Im hoping someone can help 2672
simpleton last edited by
I work for a transportation company. The company has made a decision to take a portion of my job away from me and give to someone else. I guess my question is the reason they give for taking it away is the Sarbane Oxley Act. So I want to see if there is some merit to this. I do not work in a revenue portion of the company. I work in the maintenance portion of the company. I was in charge of creating repair orders to have parts refurbished by a vendor. The vendor would pickup the part repair it and deliver it back to me. I would then recieve the now repaired part into my inventory and all was fine. The repair order for the vendor is what he submitted to the company to get paid on. Now the company is telling me the SOX act forbids someone in the company to be allowed to create invoices for the repair orders and also be allowed to recieve those invoices in as well. The problem I have is maintenance is in no way related to revenue. Any help in finding if this is true or not would be greatly appriciated.
kymike last edited by
SOX does not dictate right or wrong in these matters. My guess is that there was an increased focus on segregation of duties related to internal controls. Where somone has the ability to create a repair order, send out and receive back equipment and then approve a bill for payment, there is a potential for fraud. Good internal controls (the focus of SOX) help mitigate the potential for fraud. Segregating some of your former responsibilities between you and another person is one way to address this.
gmerkl last edited by
Whether you have got anything to do with revenue (i.e. the goods and services that are delivered to your company’s customers) is irrelevant.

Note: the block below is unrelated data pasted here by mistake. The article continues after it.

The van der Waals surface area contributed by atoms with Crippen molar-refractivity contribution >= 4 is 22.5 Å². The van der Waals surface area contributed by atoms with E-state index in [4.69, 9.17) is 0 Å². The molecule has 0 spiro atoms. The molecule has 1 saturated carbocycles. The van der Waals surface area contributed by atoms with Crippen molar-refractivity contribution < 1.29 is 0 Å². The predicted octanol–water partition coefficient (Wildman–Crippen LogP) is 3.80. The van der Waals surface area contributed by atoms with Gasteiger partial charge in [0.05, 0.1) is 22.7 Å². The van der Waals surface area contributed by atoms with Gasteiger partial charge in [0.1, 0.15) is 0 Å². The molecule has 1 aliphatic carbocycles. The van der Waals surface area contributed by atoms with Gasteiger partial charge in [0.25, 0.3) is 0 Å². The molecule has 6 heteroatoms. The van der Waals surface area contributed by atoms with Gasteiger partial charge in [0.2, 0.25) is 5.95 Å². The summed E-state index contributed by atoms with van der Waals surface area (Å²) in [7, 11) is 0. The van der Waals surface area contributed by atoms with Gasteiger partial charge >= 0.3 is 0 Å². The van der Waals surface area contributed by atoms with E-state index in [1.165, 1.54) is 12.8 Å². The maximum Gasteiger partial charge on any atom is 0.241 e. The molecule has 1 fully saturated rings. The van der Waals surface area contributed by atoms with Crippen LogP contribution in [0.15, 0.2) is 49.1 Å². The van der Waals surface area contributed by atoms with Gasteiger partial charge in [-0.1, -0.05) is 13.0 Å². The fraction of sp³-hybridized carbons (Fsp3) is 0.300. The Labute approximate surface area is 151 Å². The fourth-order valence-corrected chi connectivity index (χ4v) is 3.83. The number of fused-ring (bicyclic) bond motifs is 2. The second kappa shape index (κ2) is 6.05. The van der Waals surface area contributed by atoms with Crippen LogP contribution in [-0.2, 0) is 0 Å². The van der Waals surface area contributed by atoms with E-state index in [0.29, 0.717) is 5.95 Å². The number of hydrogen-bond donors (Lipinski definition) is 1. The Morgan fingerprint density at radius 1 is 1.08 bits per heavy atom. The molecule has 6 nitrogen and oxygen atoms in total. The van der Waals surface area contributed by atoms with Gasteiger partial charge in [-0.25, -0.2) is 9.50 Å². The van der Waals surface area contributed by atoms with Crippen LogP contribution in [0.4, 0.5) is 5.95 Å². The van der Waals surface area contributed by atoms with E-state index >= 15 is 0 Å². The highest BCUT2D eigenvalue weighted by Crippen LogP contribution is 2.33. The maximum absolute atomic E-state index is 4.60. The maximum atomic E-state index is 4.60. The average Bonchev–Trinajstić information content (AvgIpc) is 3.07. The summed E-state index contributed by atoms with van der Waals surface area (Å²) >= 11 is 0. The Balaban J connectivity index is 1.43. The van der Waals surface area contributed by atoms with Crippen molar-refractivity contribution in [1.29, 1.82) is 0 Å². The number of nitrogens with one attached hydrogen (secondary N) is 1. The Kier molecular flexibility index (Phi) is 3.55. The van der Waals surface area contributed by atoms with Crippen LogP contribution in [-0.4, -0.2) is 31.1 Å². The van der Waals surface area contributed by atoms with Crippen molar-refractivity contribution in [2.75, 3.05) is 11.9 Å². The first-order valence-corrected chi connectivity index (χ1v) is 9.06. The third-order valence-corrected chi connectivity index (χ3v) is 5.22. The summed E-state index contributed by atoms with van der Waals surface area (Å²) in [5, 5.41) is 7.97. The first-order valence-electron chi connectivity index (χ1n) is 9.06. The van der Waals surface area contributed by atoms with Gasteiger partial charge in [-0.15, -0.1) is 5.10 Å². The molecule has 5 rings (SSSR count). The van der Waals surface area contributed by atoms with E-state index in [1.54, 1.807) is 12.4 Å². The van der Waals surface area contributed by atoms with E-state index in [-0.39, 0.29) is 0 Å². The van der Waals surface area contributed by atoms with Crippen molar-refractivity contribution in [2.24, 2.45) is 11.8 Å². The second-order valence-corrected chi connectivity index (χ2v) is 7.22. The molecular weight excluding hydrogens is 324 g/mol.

Your company may be concerned about the risk of fraud. If I understand your description correctly, you can create a purchase order to purchase refurbishment (i.e. repair) services for parts in your inventory from an outside refurbishment vendor. You can then create a goods issue when the vendor picks up the parts to take them out of your inventory. One they are repaired and returned, you can then create a goods receipt for the refurbished parts that closes the purchase order and increases your inventory of parts. There is a risk that you could collude with the vendor to repair parts that are perfectly OK to increase his repair revenues and get a kickback payment from the vendor and if no independent person counts the parts inventory, you would not even have to physically send the parts to him and could only make fictitious goods issues and goods receipts in the system. If you can also create a new vendor or change the details of an existing one, you could set up your own vendor with a bank account that you control, create a fictitous repair order and send a fake invoice that you created at home in Word to accounts payable so that they pay the invoice and you receive the money in your bank account.
I know it sounds a bit paranoid and hypothetical, but not everybody is as honest as you are and such things happen. Segregating the tasks and IT system access rights to create purchase orders, create goods receipts and post invoices among different persons makes it more difficult to commit fraud because the fraudster would neet to collude with (i.e. involve) more people in order to commit fraud.
One more thought, if no second person checks whether a part is really defect before it is sent to the vendor for refurbishment, even if you only have access to create purchase orders for refurbishments, you could still collude with the vendor to provide unnecessary repairs against kickback payments to you. Let’s hope you are honest What is the total annual amount spent for refurbishments and how is it as a percentage of the consolidated total expenses for your company. Maybe the cost of the additional control (and decrease in efficiency) does not justify the risk. In addition, the likelihood of a fraud that requires collusion with a vendor or second person is lower than the one for a fraud that you can commit without any help. So there is still room for you to argue whether it is all worthwhile. The Sarbanes-Oxley Act is mostly concerned that the consolidated financial statements are fee from material (i.e. large amounts) misstatements due to errors or fraud.
simpleton last edited by
First I would like to thank both of you for your replys to this situation. I was very vague with my information and would like to discuss this exact situation a little more. I guess private messages are disabled so if either of you could take the time to email me at dedonrage at gmail dot com. It would be greatly appriciated.